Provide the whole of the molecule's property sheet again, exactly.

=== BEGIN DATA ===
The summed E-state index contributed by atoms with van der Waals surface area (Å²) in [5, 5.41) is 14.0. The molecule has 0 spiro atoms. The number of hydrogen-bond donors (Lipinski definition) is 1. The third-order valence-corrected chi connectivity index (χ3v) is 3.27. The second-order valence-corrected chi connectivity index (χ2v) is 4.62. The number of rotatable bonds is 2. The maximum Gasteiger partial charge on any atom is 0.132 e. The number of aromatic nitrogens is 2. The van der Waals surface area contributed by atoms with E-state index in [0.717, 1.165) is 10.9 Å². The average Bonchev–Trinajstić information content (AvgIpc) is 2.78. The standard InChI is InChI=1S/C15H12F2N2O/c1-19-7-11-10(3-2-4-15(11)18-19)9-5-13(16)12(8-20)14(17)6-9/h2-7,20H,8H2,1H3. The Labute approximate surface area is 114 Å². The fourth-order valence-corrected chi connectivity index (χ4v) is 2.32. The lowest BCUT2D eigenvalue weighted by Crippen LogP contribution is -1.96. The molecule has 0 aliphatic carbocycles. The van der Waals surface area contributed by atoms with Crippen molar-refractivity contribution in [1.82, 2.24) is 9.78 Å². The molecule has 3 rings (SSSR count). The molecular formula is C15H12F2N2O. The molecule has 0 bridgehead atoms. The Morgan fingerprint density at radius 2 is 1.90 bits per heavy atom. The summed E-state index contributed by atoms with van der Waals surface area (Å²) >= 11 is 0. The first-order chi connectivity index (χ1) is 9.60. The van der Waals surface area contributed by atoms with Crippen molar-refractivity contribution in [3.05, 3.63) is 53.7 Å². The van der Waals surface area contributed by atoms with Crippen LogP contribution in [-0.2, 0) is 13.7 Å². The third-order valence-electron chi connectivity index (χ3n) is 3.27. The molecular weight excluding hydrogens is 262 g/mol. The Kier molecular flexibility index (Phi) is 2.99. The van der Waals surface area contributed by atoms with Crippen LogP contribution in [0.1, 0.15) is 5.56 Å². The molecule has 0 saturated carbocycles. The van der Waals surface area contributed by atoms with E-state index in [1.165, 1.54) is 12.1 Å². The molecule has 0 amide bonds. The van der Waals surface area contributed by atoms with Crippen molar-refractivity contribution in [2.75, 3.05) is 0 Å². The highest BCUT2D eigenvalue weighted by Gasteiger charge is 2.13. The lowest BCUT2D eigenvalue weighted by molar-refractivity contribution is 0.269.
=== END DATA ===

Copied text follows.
The summed E-state index contributed by atoms with van der Waals surface area (Å²) in [5, 5.41) is 14.0. The molecule has 0 spiro atoms. The number of hydrogen-bond donors (Lipinski definition) is 1. The third-order valence-corrected chi connectivity index (χ3v) is 3.27. The second-order valence-corrected chi connectivity index (χ2v) is 4.62. The number of rotatable bonds is 2. The maximum Gasteiger partial charge on any atom is 0.132 e. The number of aromatic nitrogens is 2. The van der Waals surface area contributed by atoms with E-state index in [0.717, 1.165) is 10.9 Å². The average Bonchev–Trinajstić information content (AvgIpc) is 2.78. The standard InChI is InChI=1S/C15H12F2N2O/c1-19-7-11-10(3-2-4-15(11)18-19)9-5-13(16)12(8-20)14(17)6-9/h2-7,20H,8H2,1H3. The Labute approximate surface area is 114 Å². The fourth-order valence-corrected chi connectivity index (χ4v) is 2.32. The lowest BCUT2D eigenvalue weighted by Crippen LogP contribution is -1.96. The molecule has 0 aliphatic carbocycles. The van der Waals surface area contributed by atoms with Crippen molar-refractivity contribution in [1.82, 2.24) is 9.78 Å². The molecule has 3 rings (SSSR count). The molecular formula is C15H12F2N2O. The molecule has 0 bridgehead atoms. The Morgan fingerprint density at radius 2 is 1.90 bits per heavy atom. The summed E-state index contributed by atoms with van der Waals surface area (Å²) >= 11 is 0. The first-order chi connectivity index (χ1) is 9.60. The van der Waals surface area contributed by atoms with Crippen molar-refractivity contribution in [3.05, 3.63) is 53.7 Å². The van der Waals surface area contributed by atoms with Crippen LogP contribution in [-0.2, 0) is 13.7 Å². The third-order valence-electron chi connectivity index (χ3n) is 3.27. The molecular weight excluding hydrogens is 262 g/mol. The Kier molecular flexibility index (Phi) is 2.99. The van der Waals surface area contributed by atoms with Crippen LogP contribution in [0.1, 0.15) is 5.56 Å². The molecule has 0 saturated carbocycles. The van der Waals surface area contributed by atoms with E-state index in [1.165, 1.54) is 12.1 Å². The molecule has 0 amide bonds. The van der Waals surface area contributed by atoms with Crippen molar-refractivity contribution in [2.75, 3.05) is 0 Å². The highest BCUT2D eigenvalue weighted by Gasteiger charge is 2.13. The lowest BCUT2D eigenvalue weighted by molar-refractivity contribution is 0.269.